Wednesday, April 16, 2014

Booth Etiquette for Old Timers

The good folk here at Become an Interpreter! have noticed that there is a lot interest on booth etiquette. Everywere from AIIC to translation websites of ill repute, you will find information on proper booth manners. Most of these articles are geared towards newcomers to the profession. However, the interpreting ninjas that run this website definitely feel that there is a need for a guide to booth etiquette for more seasoned (read: old, geriatric, original gangsta' from Nuremberg) colleagues.

Therefore, without further ado, here is our list of Booth Etiquette for Old Timers:

DON’T go “pfffffff,” sigh loudly, or roll your eyes when your younger colleagues makes a mistake, misses an acronym, or says something that wasn’t to your liking.

DON’T make comments about how young the colleague is. Don’t call him or her a baby, child fit to breastfeed, little one, etc. For women, don’t ask if she’s reached menarche.

DON’T mention that conference that you did in Havana circa 1952, and turn around and ask: “Why, I bet you weren’t even born were you?”

DON’T go shopping for diamonds during lunchtime (true story) or recommend realtors when your youthful colleague mentions she is having roommate issues. Remember, all those lazy Millennials are rolling in debt and live in poverty! Be considerate with their feelings!  (Even if it’s clearly their fault, obviously they only know how to use iPads and are lazy).

DON’T feel threatened when the your Millennial colleague stuffs his or her face, and  your doctor has forced you to follow a strict diet because of that gout. Don’t forget growing boys and girls have healthy appetites!

DON’T look at your colleague’s stilettos and squeal “I USED TO WEAR THOSE ALL THE TIME.” We don’t care, and now you’re wearing Keds anyway.

DON’T feel threatened by our virility and exuberance. We swear we aren’t doing it on purpose!

When younger colleagues express an interest in organizing the profession and defending it, DON’T tell them about the good old days. We know you had it better, we know you grew up in a sellers’ market. Now it’s a buyers’ market and we are stuck with it. So the question is, when it becomes necessary to stand up to clients/management and have a common front, will you stand with us or will you not?

DON’T ask young male colleagues about our sex lives.  We aren’t out bedding every intern we see, despite what you may think. Sexual harassment goes both ways.

DON’T lie to us about working opportunities in one or other domicile, or about which colleague is or isn’t trustworthy. We will end up learning the truth.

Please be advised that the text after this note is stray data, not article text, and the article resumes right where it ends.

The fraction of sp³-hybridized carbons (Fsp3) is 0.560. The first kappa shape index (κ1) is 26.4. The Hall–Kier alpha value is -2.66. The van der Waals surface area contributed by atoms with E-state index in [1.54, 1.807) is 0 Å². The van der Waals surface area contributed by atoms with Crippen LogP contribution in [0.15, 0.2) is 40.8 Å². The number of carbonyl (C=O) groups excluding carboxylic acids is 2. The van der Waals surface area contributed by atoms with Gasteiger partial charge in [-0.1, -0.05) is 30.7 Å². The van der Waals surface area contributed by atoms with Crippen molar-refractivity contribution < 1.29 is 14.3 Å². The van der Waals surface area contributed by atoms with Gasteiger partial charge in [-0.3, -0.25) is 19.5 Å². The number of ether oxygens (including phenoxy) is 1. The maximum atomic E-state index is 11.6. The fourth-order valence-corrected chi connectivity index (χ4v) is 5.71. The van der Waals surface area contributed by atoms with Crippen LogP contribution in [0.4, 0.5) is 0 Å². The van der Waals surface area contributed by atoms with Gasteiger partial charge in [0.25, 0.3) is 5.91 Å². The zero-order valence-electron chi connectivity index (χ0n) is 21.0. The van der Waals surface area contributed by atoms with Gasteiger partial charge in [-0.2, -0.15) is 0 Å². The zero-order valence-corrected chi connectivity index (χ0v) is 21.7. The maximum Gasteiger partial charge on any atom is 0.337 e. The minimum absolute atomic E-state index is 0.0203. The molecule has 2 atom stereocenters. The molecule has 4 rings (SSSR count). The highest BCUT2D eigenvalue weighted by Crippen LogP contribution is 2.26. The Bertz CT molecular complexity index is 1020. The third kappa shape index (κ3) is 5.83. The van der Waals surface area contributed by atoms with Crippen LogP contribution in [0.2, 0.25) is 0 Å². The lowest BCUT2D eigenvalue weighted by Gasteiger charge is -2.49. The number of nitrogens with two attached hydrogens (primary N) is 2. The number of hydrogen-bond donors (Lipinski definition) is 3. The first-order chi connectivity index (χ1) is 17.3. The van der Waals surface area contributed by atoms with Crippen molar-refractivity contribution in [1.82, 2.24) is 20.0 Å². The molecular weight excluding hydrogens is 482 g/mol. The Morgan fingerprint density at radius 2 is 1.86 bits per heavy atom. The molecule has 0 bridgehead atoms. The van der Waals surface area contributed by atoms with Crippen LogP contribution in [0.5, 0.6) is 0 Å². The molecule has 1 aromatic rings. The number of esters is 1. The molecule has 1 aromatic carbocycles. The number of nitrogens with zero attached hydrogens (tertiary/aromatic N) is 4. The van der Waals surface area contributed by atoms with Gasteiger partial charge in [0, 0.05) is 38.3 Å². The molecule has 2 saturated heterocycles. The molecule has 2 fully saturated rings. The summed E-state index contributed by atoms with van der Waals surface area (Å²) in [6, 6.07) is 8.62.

DO offer to start the first half-hour. We are very likely to be peeing our pants during that first ministerial meeting.  Please be nice and let us learn from your performance. You are the best teachers we have! Provide us with feedback, we want to improve!

DO write down figures and acronyms, as well as share glossaries. On the other hand, your frantic whispers and ugly stares will not make us feel more at ease.

DO be encouraging when we ask about joining professional organizations. Sorry, you can’t run the show forever, and NO, the profession won’t die when you do. Besides, your Geocities website looks like shit.

DO recommend us for contracts. Treating us like sous-merdes will only push us out to the gray market. Moreover, we don’t mind flying economy class to Bali.

DO invite us out to lunch with you during breaks. We’ll put up with those stories about your weird medical problems and your grandkids, since they come peppered with a lot of knowledge and good advice! Besides, no one likes to eat alone.

And since we are interpreters and we like concise reports, phrases and explanations, let’s establish the Golden Rule of Booth Etiquete for Old Timers:

- Thou shalt treat young colleagues the way you would have liked to be treated when you, yourself, were a budding interpreter*.

*And claiming you don’t remember what it was like is not a valid excuse!!!

That’s all of the advice we have for your darling boomer readership. Stay tuned for the follow-up post on Tips for Millennials Working With Ancient Colleagues!


  1. Just stumbled on your blog. All so true! I'm both ancient (over 50) and new (to the profession - corporate downsizing oblige). I hope you manage to have some fun now and then too. Despite all the weirdness, angst and accounting, I don't regret my new field. But I hope your sharp tongue is never directed at me! Yowza!

  2. Great! I loved it! :) I wish it had been around in my days...